Saagar was under the care of our GP (General Physician/Family doctor). I didn’t hear anything from him after Saagar’s death. At the Coroner’s inquest the GP said that he had been advised against calling me by the Medical Defense Union (MDU). They claim to be ‘on your side’ and give ‘expert guidance and support’. It goes to show that on hearing of Saagar’s death the first phone call the GP made was to the MDU. The advise he got given was medico-legal in nature and that is what he was looking for. Interesting! Isn’t it?
I had the honour of meeting Ruth’s mum today. We could see so many similarities in Saagar and Ruth. Both adorable, affectionate, creative and kind. I was her mirror and she mine. The bond we felt was very special. She let me try on Ruth’s sun-glasses. She thought they looked great on me and I do too. She let me have them. In that moment, I felt exactly how she must have felt – deep pain tinged with a tiny drop of relief; deep loss with a sense of peace. RIP Ruth.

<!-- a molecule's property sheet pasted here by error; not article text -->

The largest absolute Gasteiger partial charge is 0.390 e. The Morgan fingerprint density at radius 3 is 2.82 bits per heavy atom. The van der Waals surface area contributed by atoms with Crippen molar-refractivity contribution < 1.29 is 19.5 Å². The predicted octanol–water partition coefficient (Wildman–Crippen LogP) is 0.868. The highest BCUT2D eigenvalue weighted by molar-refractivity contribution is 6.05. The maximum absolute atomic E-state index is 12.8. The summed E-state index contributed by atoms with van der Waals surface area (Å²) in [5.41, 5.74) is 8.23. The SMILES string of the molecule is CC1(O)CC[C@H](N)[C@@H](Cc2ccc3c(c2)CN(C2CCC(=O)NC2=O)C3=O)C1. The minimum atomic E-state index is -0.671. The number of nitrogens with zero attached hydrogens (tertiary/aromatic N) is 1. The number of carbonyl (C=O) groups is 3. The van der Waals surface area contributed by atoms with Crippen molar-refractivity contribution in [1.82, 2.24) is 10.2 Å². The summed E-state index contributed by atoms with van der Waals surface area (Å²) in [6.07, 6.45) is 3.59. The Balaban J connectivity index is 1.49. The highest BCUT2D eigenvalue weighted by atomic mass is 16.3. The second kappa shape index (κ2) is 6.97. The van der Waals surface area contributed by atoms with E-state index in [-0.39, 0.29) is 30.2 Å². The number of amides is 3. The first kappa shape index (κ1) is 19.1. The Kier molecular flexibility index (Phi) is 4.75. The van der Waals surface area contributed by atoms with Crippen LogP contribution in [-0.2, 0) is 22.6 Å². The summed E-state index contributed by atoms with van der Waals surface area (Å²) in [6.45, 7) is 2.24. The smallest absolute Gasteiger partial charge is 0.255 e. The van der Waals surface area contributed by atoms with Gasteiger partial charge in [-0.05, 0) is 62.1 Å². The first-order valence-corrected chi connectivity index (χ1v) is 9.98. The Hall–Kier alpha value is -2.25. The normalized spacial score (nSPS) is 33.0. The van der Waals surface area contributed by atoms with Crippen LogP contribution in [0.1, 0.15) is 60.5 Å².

Here’s a poem I found on the Order of Service for Ruth’s funeral:
I’d like the memory of me to be a happy one.
I’d like to leave an afterglow of smiles
When life is done.
I’d like to leave an echo whispering softly down the ways
Of happy times, bright and sunny days.
I’d like the tears of those who grieve,
To dry before the sun.
Of happy memories that I leave when my life is done.
After more than a year of Saagar’s death I could see that nothing at all had changed. Nothing was going to change. There is no power behind a Coroner’s inquest report, no legal, professional or financial implications for anyone concerned. Hence no lessons learnt.
I approached the GMC for help with the view that may be they will see things as they are and have more power to influence change but this is the letter I received from them today:
“In January 2016 documents regarding Saagar’s care were referred to a GMC Medical Case Examiner for review. I can confirm that the Case Examiner was specifically dealing with Dr GP and any issues surrounding his fitness to practise when they reviewed the documents. A decision was made by the Case Examiner that there was nothing contained within the documents which would call into question Dr GP’s fitness to practise and that as such the case should be closed with no further action.”